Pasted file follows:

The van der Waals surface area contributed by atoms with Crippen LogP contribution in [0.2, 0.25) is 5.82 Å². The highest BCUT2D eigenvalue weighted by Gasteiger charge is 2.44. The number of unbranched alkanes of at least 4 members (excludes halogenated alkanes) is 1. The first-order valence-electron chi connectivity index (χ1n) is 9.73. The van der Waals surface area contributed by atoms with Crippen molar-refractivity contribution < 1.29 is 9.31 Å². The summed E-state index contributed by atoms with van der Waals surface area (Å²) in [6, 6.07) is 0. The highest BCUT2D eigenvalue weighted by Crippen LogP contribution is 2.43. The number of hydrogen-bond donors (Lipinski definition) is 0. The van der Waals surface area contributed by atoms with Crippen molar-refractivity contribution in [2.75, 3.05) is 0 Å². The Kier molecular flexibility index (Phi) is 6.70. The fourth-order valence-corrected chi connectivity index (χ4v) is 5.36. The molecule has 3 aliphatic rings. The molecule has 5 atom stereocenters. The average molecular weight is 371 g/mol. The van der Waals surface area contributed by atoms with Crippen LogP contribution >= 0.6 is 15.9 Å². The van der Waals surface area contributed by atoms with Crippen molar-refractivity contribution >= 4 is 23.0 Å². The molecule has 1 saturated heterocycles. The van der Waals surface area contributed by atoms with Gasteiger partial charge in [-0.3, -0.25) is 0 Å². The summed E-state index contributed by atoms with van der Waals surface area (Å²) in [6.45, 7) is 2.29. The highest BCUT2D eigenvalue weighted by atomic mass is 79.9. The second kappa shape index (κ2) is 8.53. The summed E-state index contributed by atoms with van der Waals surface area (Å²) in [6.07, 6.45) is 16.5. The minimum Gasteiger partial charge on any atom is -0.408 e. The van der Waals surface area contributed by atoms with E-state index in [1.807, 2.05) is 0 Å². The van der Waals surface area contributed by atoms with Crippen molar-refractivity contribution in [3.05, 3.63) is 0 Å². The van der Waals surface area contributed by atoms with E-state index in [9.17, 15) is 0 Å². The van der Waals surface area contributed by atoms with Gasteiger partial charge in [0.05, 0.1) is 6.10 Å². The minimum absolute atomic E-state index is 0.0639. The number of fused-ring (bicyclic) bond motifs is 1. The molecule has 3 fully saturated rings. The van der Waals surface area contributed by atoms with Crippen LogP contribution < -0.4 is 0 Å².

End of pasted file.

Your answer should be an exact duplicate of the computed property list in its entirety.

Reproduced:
The van der Waals surface area contributed by atoms with Crippen LogP contribution in [0.2, 0.25) is 5.82 Å². The highest BCUT2D eigenvalue weighted by Gasteiger charge is 2.44. The number of unbranched alkanes of at least 4 members (excludes halogenated alkanes) is 1. The first-order valence-electron chi connectivity index (χ1n) is 9.73. The van der Waals surface area contributed by atoms with Crippen molar-refractivity contribution < 1.29 is 9.31 Å². The summed E-state index contributed by atoms with van der Waals surface area (Å²) in [6, 6.07) is 0. The highest BCUT2D eigenvalue weighted by Crippen LogP contribution is 2.43. The number of hydrogen-bond donors (Lipinski definition) is 0. The van der Waals surface area contributed by atoms with Crippen molar-refractivity contribution in [2.75, 3.05) is 0 Å². The Kier molecular flexibility index (Phi) is 6.70. The fourth-order valence-corrected chi connectivity index (χ4v) is 5.36. The molecule has 3 aliphatic rings. The molecule has 5 atom stereocenters. The average molecular weight is 371 g/mol. The van der Waals surface area contributed by atoms with Crippen LogP contribution >= 0.6 is 15.9 Å². The van der Waals surface area contributed by atoms with Crippen molar-refractivity contribution >= 4 is 23.0 Å². The molecule has 1 saturated heterocycles. The van der Waals surface area contributed by atoms with Gasteiger partial charge in [-0.3, -0.25) is 0 Å². The summed E-state index contributed by atoms with van der Waals surface area (Å²) in [6.45, 7) is 2.29. The highest BCUT2D eigenvalue weighted by atomic mass is 79.9. The second kappa shape index (κ2) is 8.53. The summed E-state index contributed by atoms with van der Waals surface area (Å²) in [6.07, 6.45) is 16.5. The minimum Gasteiger partial charge on any atom is -0.408 e. The van der Waals surface area contributed by atoms with E-state index in [1.807, 2.05) is 0 Å². The van der Waals surface area contributed by atoms with Crippen molar-refractivity contribution in [3.05, 3.63) is 0 Å². The van der Waals surface area contributed by atoms with E-state index in [9.17, 15) is 0 Å². The van der Waals surface area contributed by atoms with Gasteiger partial charge in [0.05, 0.1) is 6.10 Å². The minimum absolute atomic E-state index is 0.0639. The number of fused-ring (bicyclic) bond motifs is 1. The molecule has 3 fully saturated rings. The van der Waals surface area contributed by atoms with Crippen LogP contribution < -0.4 is 0 Å².